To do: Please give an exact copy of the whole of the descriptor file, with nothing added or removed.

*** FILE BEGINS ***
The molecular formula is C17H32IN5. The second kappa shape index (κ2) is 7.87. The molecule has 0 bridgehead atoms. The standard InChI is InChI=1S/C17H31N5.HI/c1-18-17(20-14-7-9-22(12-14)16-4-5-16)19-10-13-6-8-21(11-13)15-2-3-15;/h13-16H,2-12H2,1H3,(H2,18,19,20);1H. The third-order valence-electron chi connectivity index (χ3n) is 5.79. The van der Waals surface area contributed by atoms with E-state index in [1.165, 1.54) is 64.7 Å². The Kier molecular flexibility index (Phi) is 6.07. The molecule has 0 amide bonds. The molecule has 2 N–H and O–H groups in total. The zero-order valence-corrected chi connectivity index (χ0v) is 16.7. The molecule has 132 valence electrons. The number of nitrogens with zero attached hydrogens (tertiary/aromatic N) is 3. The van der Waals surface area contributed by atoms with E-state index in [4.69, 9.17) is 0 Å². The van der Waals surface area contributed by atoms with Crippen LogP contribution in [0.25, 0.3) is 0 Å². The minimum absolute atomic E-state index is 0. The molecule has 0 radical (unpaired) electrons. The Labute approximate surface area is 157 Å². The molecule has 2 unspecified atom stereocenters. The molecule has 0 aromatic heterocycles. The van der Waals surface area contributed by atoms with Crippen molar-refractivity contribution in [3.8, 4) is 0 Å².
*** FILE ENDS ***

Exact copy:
The molecular formula is C17H32IN5. The second kappa shape index (κ2) is 7.87. The molecule has 0 bridgehead atoms. The standard InChI is InChI=1S/C17H31N5.HI/c1-18-17(20-14-7-9-22(12-14)16-4-5-16)19-10-13-6-8-21(11-13)15-2-3-15;/h13-16H,2-12H2,1H3,(H2,18,19,20);1H. The third-order valence-electron chi connectivity index (χ3n) is 5.79. The van der Waals surface area contributed by atoms with E-state index in [1.165, 1.54) is 64.7 Å². The Kier molecular flexibility index (Phi) is 6.07. The molecule has 0 amide bonds. The molecule has 2 N–H and O–H groups in total. The zero-order valence-corrected chi connectivity index (χ0v) is 16.7. The molecule has 132 valence electrons. The number of nitrogens with zero attached hydrogens (tertiary/aromatic N) is 3. The van der Waals surface area contributed by atoms with E-state index in [4.69, 9.17) is 0 Å². The van der Waals surface area contributed by atoms with Crippen LogP contribution in [0.25, 0.3) is 0 Å². The minimum absolute atomic E-state index is 0. The molecule has 0 radical (unpaired) electrons. The Labute approximate surface area is 157 Å². The molecule has 2 unspecified atom stereocenters. The molecule has 0 aromatic heterocycles. The van der Waals surface area contributed by atoms with Crippen molar-refractivity contribution in [3.8, 4) is 0 Å².